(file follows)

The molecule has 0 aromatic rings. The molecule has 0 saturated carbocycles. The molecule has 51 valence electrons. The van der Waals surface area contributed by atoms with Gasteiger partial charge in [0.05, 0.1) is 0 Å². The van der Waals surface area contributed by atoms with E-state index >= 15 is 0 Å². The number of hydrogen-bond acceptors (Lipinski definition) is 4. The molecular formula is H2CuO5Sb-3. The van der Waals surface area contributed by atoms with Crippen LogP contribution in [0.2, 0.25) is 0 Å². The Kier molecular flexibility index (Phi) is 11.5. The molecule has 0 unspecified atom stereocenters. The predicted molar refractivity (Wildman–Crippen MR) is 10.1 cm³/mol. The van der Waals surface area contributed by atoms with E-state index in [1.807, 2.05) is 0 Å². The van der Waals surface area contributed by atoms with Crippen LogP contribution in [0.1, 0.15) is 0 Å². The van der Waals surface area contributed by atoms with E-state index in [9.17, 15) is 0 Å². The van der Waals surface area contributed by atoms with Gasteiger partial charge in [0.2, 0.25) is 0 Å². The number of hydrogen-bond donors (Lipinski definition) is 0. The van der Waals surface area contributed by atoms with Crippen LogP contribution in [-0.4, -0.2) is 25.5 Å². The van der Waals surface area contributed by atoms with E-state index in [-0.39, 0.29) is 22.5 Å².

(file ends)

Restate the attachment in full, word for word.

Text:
The molecule has 0 aromatic rings. The molecule has 0 saturated carbocycles. The molecule has 51 valence electrons. The van der Waals surface area contributed by atoms with Gasteiger partial charge in [0.05, 0.1) is 0 Å². The van der Waals surface area contributed by atoms with E-state index >= 15 is 0 Å². The number of hydrogen-bond acceptors (Lipinski definition) is 4. The molecular formula is H2CuO5Sb-3. The van der Waals surface area contributed by atoms with Crippen LogP contribution in [0.2, 0.25) is 0 Å². The Kier molecular flexibility index (Phi) is 11.5. The molecule has 0 unspecified atom stereocenters. The predicted molar refractivity (Wildman–Crippen MR) is 10.1 cm³/mol. The van der Waals surface area contributed by atoms with E-state index in [1.807, 2.05) is 0 Å². The van der Waals surface area contributed by atoms with Crippen LogP contribution in [0.1, 0.15) is 0 Å². The van der Waals surface area contributed by atoms with E-state index in [9.17, 15) is 0 Å². The van der Waals surface area contributed by atoms with Gasteiger partial charge in [0.2, 0.25) is 0 Å². The number of hydrogen-bond donors (Lipinski definition) is 0. The van der Waals surface area contributed by atoms with Crippen LogP contribution in [-0.4, -0.2) is 25.5 Å². The van der Waals surface area contributed by atoms with E-state index in [-0.39, 0.29) is 22.5 Å².